Stock markets in Asia mostly rise on Monday, with Tokyo and Shanghai scoring fresh multi-year highs, as investors reacted to a rejuvenated dollar and news of further infrastructure projects in China.
"A stronger greenback has worked as a treat for Asian equities and seen the region get off to a positive start to the week. Gains for the greenback against the yen and Australian dollar have played a particularly big role [today]," wrote IG's Stan Shamu in a note.
However, risks regarding a potential Greek exit from the euro zone remained in the backdrop after the country's interior minister, Nikos Voutsis, threatened to default on loan repayments due to the International Monetary Fund on Sunday. The euro lost 0.4 percent to last trade at 1.0975 against the U.S. dollar.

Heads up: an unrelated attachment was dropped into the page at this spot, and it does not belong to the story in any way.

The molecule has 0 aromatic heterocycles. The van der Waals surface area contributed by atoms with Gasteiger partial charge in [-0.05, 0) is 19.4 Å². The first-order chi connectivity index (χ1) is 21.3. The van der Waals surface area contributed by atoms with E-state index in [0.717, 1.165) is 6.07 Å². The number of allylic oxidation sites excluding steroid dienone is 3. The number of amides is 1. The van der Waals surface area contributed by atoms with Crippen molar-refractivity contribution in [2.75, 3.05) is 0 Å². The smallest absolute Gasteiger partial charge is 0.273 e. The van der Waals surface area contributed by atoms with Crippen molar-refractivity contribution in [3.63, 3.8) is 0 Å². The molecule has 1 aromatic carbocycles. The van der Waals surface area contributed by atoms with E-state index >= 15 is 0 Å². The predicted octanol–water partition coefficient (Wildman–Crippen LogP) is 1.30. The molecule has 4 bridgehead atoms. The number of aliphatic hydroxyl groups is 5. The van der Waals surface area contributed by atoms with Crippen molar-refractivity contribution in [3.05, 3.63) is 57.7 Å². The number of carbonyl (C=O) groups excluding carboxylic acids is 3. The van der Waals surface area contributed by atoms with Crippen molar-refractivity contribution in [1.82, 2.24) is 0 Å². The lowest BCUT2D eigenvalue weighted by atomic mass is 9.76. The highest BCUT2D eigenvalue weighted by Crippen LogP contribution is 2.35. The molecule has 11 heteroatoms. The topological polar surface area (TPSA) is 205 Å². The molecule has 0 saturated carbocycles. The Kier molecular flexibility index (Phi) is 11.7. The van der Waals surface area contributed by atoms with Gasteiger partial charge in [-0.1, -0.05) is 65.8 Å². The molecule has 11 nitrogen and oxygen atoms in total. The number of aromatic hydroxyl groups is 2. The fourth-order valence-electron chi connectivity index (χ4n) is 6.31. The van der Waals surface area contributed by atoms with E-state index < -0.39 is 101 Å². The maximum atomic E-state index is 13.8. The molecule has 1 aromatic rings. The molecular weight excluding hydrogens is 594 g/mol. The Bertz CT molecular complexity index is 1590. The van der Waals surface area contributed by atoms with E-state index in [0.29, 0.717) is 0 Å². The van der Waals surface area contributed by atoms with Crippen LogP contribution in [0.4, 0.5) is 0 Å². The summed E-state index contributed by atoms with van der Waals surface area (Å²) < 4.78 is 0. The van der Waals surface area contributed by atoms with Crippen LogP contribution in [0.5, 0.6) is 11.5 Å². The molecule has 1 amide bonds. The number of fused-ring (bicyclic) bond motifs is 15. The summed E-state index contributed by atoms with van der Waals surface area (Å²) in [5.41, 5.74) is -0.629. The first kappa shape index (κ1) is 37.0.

Meanwhile, bourses in Hong Kong and South Korea are closed for public holidays. Beyond the region, the U.S., the U.K., Germany and France are shuttered as well.
Last week, U.S. equities failed to hold highs touched during Friday's session and eventually finished weaker after Federal Reserve chair Janet Yellen indicated that a rate hike would be appropriate this year if the economy improves. The Dow Jones Industrial Average and S&P 500 shed 0.3 and 0.2 percent, respectively, while the tech-heavy Nasdaq closed flat.